The rumours triggered panic buying with prices shooting up to as much as Rs 100 – Rs 150 per kg in West Bengal and Bihar, and zooming to a staggering Rs 300 for a kg in Meghalaya. (Agencies)
In parts of northern West Bengal, like Siliguri, Darjeeling and Jalpaiguri, people Thursday night rushed to markets to buy common salt, while traders overcharged the usually Rs 15-a-kg food ingredient at Rs 100-150 a kg.
North Bengal Development Minister Gautam Deb rubbished the reports of scarcity of salt and said a government notification has been issued in this regard.
"Some quarters are deliberately spreading this rumours which has led to the rise in the price of salt astronomically. But we want to assure everybody that there are large stocks of salt available in the state," Deb said.
State Agricultural Marketing Minister Arup Roy also assured there was no scarcity of salt.
In neighbouring Bihar, prices shot up to Rs 150 a kg in a day. Salt normally sells for Rs 8-Rs 16 per kg depending on its quality.
Nine people were arrested for alleged blackmarketing of salt from Darbhanga, Champaran's Bettaih, Barauni in Begusarai and Danapur in Patna districts since Thursday night, an official said.
"I have asked district authorities to lodge FIRs against the hoarders selling salt at rates above the maximum retail price...," Bihar's Food and Civil Supply Minister Shyam Razak said in Patna.
Rubbishing the rumours, Razak said that reports of a salt shortage in the state were baseless.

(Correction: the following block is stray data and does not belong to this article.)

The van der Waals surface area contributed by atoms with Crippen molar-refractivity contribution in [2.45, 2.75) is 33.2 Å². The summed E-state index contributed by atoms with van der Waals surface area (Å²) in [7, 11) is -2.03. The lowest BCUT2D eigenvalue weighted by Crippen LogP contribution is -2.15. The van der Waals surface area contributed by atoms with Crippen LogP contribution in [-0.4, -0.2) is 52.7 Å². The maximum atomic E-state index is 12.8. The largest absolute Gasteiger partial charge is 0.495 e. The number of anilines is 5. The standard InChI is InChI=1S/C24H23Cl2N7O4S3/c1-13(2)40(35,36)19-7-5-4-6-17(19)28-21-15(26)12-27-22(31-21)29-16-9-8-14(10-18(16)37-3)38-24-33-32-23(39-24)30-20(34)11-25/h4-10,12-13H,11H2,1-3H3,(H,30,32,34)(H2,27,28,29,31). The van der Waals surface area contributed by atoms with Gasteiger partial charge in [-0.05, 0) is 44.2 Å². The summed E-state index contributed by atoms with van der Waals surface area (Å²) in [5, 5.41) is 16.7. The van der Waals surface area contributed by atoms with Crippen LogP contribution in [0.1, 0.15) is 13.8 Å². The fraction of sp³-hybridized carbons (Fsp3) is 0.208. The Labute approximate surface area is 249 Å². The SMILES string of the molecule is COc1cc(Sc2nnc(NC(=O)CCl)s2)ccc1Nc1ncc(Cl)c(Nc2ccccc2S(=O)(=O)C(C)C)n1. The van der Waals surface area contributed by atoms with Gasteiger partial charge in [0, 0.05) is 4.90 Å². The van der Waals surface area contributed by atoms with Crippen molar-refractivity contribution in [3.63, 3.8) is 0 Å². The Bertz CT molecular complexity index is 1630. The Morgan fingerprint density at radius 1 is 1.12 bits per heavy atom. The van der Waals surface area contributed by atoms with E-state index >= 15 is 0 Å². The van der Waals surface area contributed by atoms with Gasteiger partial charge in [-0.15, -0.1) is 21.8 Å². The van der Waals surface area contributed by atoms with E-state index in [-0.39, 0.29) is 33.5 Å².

According to reports reaching Patna, people in nearly a dozen districts, including Muzaffarpur, Darbhanga, Begusarai, Sitamarhi, Saharsa, Samastipur, Madhubani, Sheohar, have since Wednesday bought salt at Rs 50-150 per kg after rumours of salt shortage spread.
In Meghalaya, the situation was far worse as panic-stricken people on Friday rushed to grocery stores and purchased salt at an unbelievable price of up to Rs 300 a kg.
The state government dismissed the rumours of scarcity and warned strict action against the hoarders and black-marketers as well as rumour-mongers.
The government also made public announcements about abundant availability of salt in the market.
People were seen queuing up in the market areas in Shillong to buy salt following rumours that there was a shortage due to reduced supply of the commodity from Gujarat.
Some of the shopkeepers immediately jacked up prices to anywhere between Rs 150 to Rs 300 a kg.
"I have instructed the state police to investigate the matter and to book those shopkeepers who have sold salt at exorbitant rates to consumers," Sanjay Goyal, the district magistrate of East Khasi Hills, said.
Meghalaya Food and Civil Supplies Minister Clement K. Marak appealed to the people not to panic as there was sufficient stock of salt in the state.
"There is enough quantity of salt stock in the state, and the acute shortage of salt is only a rumour to create panic in the minds of the people," Marak said.
The rumours triggered panic buying with prices shooting up to as much as Rs 100 – Rs 150 per kg in West Bengal and Bihar, and zooming to a staggering Rs 300 for a kg in Meghalaya.